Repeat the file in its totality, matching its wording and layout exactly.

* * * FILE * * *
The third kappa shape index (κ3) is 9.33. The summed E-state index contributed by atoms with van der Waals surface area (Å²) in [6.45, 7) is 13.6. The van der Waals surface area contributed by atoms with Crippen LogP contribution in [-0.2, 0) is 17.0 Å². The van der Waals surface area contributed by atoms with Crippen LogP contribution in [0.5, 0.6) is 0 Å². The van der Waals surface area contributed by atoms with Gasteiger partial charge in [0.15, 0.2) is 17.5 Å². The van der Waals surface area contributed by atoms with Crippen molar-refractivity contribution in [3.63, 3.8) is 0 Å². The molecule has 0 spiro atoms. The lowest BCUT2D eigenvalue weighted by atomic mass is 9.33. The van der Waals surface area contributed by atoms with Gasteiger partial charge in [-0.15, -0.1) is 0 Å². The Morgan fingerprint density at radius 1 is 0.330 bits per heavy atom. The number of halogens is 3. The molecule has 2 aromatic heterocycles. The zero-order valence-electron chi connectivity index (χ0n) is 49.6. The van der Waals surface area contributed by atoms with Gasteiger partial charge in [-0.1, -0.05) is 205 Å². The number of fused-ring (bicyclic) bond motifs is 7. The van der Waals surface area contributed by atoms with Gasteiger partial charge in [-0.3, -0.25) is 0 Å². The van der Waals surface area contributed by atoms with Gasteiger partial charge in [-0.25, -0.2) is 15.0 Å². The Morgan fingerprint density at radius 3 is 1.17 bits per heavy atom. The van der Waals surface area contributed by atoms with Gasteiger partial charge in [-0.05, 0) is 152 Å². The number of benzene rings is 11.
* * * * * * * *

The third kappa shape index (κ3) is 9.33. The summed E-state index contributed by atoms with van der Waals surface area (Å²) in [6.45, 7) is 13.6. The van der Waals surface area contributed by atoms with Crippen LogP contribution in [-0.2, 0) is 17.0 Å². The van der Waals surface area contributed by atoms with Crippen LogP contribution in [0.5, 0.6) is 0 Å². The van der Waals surface area contributed by atoms with Gasteiger partial charge in [0.15, 0.2) is 17.5 Å². The van der Waals surface area contributed by atoms with Crippen molar-refractivity contribution in [3.63, 3.8) is 0 Å². The molecule has 0 spiro atoms. The lowest BCUT2D eigenvalue weighted by atomic mass is 9.33. The van der Waals surface area contributed by atoms with Gasteiger partial charge in [-0.15, -0.1) is 0 Å². The Morgan fingerprint density at radius 1 is 0.330 bits per heavy atom. The number of halogens is 3. The molecule has 2 aromatic heterocycles. The zero-order valence-electron chi connectivity index (χ0n) is 49.6. The van der Waals surface area contributed by atoms with Gasteiger partial charge in [-0.1, -0.05) is 205 Å². The number of fused-ring (bicyclic) bond motifs is 7. The van der Waals surface area contributed by atoms with Gasteiger partial charge in [-0.3, -0.25) is 0 Å². The van der Waals surface area contributed by atoms with Gasteiger partial charge in [-0.25, -0.2) is 15.0 Å². The Morgan fingerprint density at radius 3 is 1.17 bits per heavy atom. The van der Waals surface area contributed by atoms with Gasteiger partial charge in [-0.05, 0) is 152 Å². The number of benzene rings is 11.